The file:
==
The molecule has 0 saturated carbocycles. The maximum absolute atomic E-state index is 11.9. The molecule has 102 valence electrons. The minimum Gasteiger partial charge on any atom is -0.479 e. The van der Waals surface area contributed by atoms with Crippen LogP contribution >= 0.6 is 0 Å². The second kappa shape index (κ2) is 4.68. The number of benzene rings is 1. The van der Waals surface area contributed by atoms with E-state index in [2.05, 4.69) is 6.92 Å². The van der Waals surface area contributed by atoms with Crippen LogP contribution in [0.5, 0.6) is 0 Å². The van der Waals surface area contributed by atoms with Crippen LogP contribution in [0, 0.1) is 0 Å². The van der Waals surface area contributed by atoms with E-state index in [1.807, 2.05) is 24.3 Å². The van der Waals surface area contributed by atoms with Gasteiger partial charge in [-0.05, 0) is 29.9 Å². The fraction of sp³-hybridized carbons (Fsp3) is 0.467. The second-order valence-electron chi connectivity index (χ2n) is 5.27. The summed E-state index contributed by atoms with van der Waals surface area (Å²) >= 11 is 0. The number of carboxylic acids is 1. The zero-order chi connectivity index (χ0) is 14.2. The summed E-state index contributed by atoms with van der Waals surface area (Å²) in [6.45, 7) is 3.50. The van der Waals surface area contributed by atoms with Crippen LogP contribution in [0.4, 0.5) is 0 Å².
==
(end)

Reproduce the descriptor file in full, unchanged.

The molecule has 0 saturated carbocycles. The maximum absolute atomic E-state index is 11.9. The molecule has 102 valence electrons. The minimum Gasteiger partial charge on any atom is -0.479 e. The van der Waals surface area contributed by atoms with Crippen LogP contribution >= 0.6 is 0 Å². The second kappa shape index (κ2) is 4.68. The number of benzene rings is 1. The van der Waals surface area contributed by atoms with E-state index in [2.05, 4.69) is 6.92 Å². The van der Waals surface area contributed by atoms with Crippen LogP contribution in [0.5, 0.6) is 0 Å². The van der Waals surface area contributed by atoms with Crippen LogP contribution in [0, 0.1) is 0 Å². The van der Waals surface area contributed by atoms with E-state index in [1.807, 2.05) is 24.3 Å². The van der Waals surface area contributed by atoms with Gasteiger partial charge in [-0.05, 0) is 29.9 Å². The fraction of sp³-hybridized carbons (Fsp3) is 0.467. The second-order valence-electron chi connectivity index (χ2n) is 5.27. The summed E-state index contributed by atoms with van der Waals surface area (Å²) >= 11 is 0. The number of carboxylic acids is 1. The zero-order chi connectivity index (χ0) is 14.2. The summed E-state index contributed by atoms with van der Waals surface area (Å²) in [6.45, 7) is 3.50. The van der Waals surface area contributed by atoms with Crippen LogP contribution in [0.4, 0.5) is 0 Å².